Post technical meeting statement on FH paediatric screening
FH paediatric screening in the EU and the wider Europe is achievable, with the right political will, smart investment and genuine partnership that include patients and citizens as equal players.
The overriding message from the high-level technical meeting on FH paediatric screening today was also “The time to act is now” – The topic has been on the agenda since a WHO meeting in Geneva in 1998 with, arguably, very patchy progress since then – Today, there was a very strong consensus on and affirmation of commitment to ensure FH Paediatric universal, cascade and opportunistic screening to all who need and choose it, across Europe.
The scientific name Familial Hypercholesteroleamia – in short FH – describes a genetic variation in one out of 250 to 300 Europeans that increases levels of harmful cholesterol (LDLc) in their blood to life-threatening levels. When untreated, the likelihood of attracting cardiovascular disease at an early age is high, with premature heart attacks and death a frequent outcome.
Speakers and contributors shared a powerful journey during the course of this afternoon – starting with the stark reality of patients living with FH and living with tragedies that could have been avoided: understanding the unmet need out there for hundreds of thousands of patients and citizens with FH – less that 10% of Europeans with FH are currently diagnosed – and less than 5% of Europe’s children. The meeting discussed the wider cardiovascular disease community at European level, how this is uniting, and leading, to drive long awaited change, and how the FH community can be part of this.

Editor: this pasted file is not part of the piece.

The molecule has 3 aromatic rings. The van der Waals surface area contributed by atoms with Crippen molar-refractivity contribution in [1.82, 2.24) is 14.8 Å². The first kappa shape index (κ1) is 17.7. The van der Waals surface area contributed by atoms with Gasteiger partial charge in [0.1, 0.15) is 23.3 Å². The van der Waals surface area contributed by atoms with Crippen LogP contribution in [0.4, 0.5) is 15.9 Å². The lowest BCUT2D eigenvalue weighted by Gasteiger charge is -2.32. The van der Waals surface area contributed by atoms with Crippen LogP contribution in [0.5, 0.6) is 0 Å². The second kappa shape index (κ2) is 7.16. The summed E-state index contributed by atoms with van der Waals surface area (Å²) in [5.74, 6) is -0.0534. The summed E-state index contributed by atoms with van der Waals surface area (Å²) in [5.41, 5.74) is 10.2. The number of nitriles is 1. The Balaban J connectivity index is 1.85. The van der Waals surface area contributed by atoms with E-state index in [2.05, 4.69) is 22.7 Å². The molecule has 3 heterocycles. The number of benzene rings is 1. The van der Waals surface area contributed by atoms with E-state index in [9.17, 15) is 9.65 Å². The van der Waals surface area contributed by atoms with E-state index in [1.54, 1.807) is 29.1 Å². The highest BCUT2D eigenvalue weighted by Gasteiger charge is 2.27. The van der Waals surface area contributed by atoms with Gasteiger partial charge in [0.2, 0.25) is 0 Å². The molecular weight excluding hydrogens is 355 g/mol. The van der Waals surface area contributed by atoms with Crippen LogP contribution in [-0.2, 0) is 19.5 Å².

Participants heard a global perspective, and how the Global Call for Action has helped to shape the European agenda – and learned from the Global Registry, the powerful evidence base for FH paediatric screening. The meeting explored good practices in FH paediatric screening in several EU countries: Slovenia; the Netherlands; the Czech Republic and France, which can inspire the community and policy makers moving forward, showing what is really possible and its impact on people’s lives. On the basis of these good practices, a draft series of key recommendations have been shared which map out next steps and which will be refined, following consultation at the meeting and beyond. In the session on consensus building, close FH allies and fellow stakeholders discussed these and were unequivocal in their view that we can build on the achievements to date, we do not need to reinvent the wheel, but we do need to address fragmentation and piecemeal approaches. FH paediatric screening in the EU and the wider Europe is achievable, with the right political will, smart investment and genuine partnership that include patients and citizens as equal players. And this was reiterated in the final session of the day, in which policy makers discussed the role of national governments, the role of the EU institutions and the role of groups like FH Europe.